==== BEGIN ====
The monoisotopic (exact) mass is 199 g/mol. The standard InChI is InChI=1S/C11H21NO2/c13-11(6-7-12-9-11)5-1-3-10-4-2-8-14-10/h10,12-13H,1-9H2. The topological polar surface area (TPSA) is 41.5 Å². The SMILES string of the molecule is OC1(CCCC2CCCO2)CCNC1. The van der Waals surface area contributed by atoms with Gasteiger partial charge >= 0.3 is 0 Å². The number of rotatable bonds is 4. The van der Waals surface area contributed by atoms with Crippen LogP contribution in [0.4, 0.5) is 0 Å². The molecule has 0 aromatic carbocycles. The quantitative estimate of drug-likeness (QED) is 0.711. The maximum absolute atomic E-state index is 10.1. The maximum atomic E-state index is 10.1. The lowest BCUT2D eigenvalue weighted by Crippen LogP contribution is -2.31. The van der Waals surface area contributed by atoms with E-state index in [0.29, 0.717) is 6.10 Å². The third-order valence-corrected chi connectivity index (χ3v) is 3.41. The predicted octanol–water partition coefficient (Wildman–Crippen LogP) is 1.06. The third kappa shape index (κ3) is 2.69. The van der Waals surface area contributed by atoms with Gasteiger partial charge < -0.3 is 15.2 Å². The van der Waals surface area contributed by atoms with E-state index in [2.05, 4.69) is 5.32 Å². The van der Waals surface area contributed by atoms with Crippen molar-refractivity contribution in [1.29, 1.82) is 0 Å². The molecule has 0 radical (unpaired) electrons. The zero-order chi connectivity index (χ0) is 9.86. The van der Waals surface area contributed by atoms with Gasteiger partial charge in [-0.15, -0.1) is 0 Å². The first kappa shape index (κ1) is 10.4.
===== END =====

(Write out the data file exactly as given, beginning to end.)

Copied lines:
The monoisotopic (exact) mass is 199 g/mol. The standard InChI is InChI=1S/C11H21NO2/c13-11(6-7-12-9-11)5-1-3-10-4-2-8-14-10/h10,12-13H,1-9H2. The topological polar surface area (TPSA) is 41.5 Å². The SMILES string of the molecule is OC1(CCCC2CCCO2)CCNC1. The van der Waals surface area contributed by atoms with Gasteiger partial charge >= 0.3 is 0 Å². The number of rotatable bonds is 4. The van der Waals surface area contributed by atoms with Crippen LogP contribution in [0.4, 0.5) is 0 Å². The molecule has 0 aromatic carbocycles. The quantitative estimate of drug-likeness (QED) is 0.711. The maximum absolute atomic E-state index is 10.1. The maximum atomic E-state index is 10.1. The lowest BCUT2D eigenvalue weighted by Crippen LogP contribution is -2.31. The van der Waals surface area contributed by atoms with E-state index in [0.29, 0.717) is 6.10 Å². The third-order valence-corrected chi connectivity index (χ3v) is 3.41. The predicted octanol–water partition coefficient (Wildman–Crippen LogP) is 1.06. The third kappa shape index (κ3) is 2.69. The van der Waals surface area contributed by atoms with Gasteiger partial charge < -0.3 is 15.2 Å². The van der Waals surface area contributed by atoms with E-state index in [2.05, 4.69) is 5.32 Å². The van der Waals surface area contributed by atoms with Crippen molar-refractivity contribution in [1.29, 1.82) is 0 Å². The molecule has 0 radical (unpaired) electrons. The zero-order chi connectivity index (χ0) is 9.86. The van der Waals surface area contributed by atoms with Gasteiger partial charge in [-0.15, -0.1) is 0 Å². The first kappa shape index (κ1) is 10.4.